To the extent the Complaint alleges that Plaintiffs "reside" in Pennsylvania, this is not sufficient. Residence is not the same as domicile and does not establish citizenship for diversity purposes. See Krasnov, 465 F.2d at 1300 (3d Cir. 1972) ("Where one lives is prima facie evidence of domicile, but mere residency in a state is insufficient for purposes of diversity") (internal citations omitted). The Court therefore finds that the Complaint has not properly alleged Plaintiffs' citizenship for the purposes of diversity jurisdiction.

B. Citizenship of the Corporations

The Complaint alleges that H&R Block, Inc. and HRB Tax Group, Inc. are Missouri corporations with their "headquarters located in Kansas City, Missouri." (Compl., ¶¶ 8-9.) For diversity jurisdiction purposes, "a corporation shall be deemed a citizen of any State by which it has been incorporated and of the State where it has its principal place of business." 28 U.S.C. § 1332(c)(1). A corporation may only have one principal place of business, and proper invocation of diversity jurisdiction requires that the plaintiff allege where a corporation has "its principal place of business." See S. Freedman & Co., Inc. v. Raab, 180 F. App'x 316, 320 (3d Cir. 2006) (affirming the district court's dismissal of a complaint alleging where the plaintiff corporation maintained "a principal place of business," rather than "its principal place of business"). A corporation's principal place of business is its "nerve center," that is, the place "where a corporation's officers direct, control, and coordinate the corporation's activities." Hertz Corp. v. Friend, 559 U.S. 77,130 S. Ct. 1181, 1192, 175 L. Ed. 2d 1029 (2010) (principal place of business should "normally be the place where the corporation maintains its headquarters- provided that the headquarters is the actual center of direction, control, and coordination, i.e., the 'nerve center,' and not simply an office where the corporation holds its board meetings").

Therefore, insofar as Plaintiffs aver the corporate Defendants' headquarters are in Missouri, this allegation alone is insufficient to demonstrate corporate Defendants' principal place of business. See, e.g., Kile v. Progressive Ins. Corp., No. 12-cv-218, 2012 WL 441173, at *2 (M.D. Pa. Feb. 10, 2012).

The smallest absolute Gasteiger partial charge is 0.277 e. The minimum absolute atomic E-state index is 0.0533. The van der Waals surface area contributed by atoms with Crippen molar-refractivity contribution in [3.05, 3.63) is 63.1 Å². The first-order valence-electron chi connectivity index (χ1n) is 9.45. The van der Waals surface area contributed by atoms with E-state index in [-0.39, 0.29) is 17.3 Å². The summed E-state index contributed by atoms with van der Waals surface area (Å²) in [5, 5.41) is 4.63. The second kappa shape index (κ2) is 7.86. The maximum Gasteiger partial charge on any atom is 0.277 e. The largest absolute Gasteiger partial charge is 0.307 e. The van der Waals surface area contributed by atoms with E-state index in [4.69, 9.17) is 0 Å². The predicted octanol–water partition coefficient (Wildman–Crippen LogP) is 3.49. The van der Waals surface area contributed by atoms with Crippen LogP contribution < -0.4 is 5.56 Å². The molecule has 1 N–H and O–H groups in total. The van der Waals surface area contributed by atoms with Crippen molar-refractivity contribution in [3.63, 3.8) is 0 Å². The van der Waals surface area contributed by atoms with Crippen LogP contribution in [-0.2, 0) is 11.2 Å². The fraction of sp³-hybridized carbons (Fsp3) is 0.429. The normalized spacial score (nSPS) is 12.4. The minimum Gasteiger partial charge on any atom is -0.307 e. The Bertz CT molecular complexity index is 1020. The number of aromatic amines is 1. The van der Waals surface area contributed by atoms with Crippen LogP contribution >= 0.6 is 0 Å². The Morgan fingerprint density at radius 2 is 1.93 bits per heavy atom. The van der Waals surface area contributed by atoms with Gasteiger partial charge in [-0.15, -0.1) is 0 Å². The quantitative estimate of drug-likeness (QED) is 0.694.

C. Citizenship of the Limited Liability Company

Lastly, the Complaint alleges that the limited liability company Defendant is "organized and existing under the laws of the State of Missouri with its headquarters located in Kansas City, Missouri." (Compl., ¶ 10.) However, "the citizenship of an LLC is determined by the citizenship of its members." Zambelli Fireworks Mfg. Co. v. Wood, 592 F.3d 412, 420 (3d Cir. 2010); see also Carden v. Arkoma Assocs., 494 U.S. 185, 195 (1990) (affirming that the citizenship of an artificial entity depends on the citizenship of all its members); 1 Federal Procedure, Lawyers Edition § 1:176 (2011). Here, as the Complaint fails to allege facts regarding the citizenship of the members of HRB Technology, LLC, the Court cannot determine that diversity jurisdiction exists in this case.

III. Conclusion

Because the Court cannot determine whether subject matter jurisdiction exists, the matter is subject to dismissal under Federal Rule of Civil Procedure Rule 12(h)(3). However, pursuant to 28 U.S.C. § 1653, Plaintiffs will be given the opportunity to demonstrate that diversity jurisdiction exists. See USX Corp. v. Adriatic Ins. Co., 345 F.3d 190, 204 (3d Cir. 2003) (noting that Section 1653 gives district courts "the power to remedy inadequate jurisdictional allegations, but not defective jurisdictional facts"). As such, Plaintiffs will have twenty-one (21) days in which to file an amended complaint. Failure to do so will result in the action being dismissed. An appropriate order follows.

A. Richard Caputo United States District Judge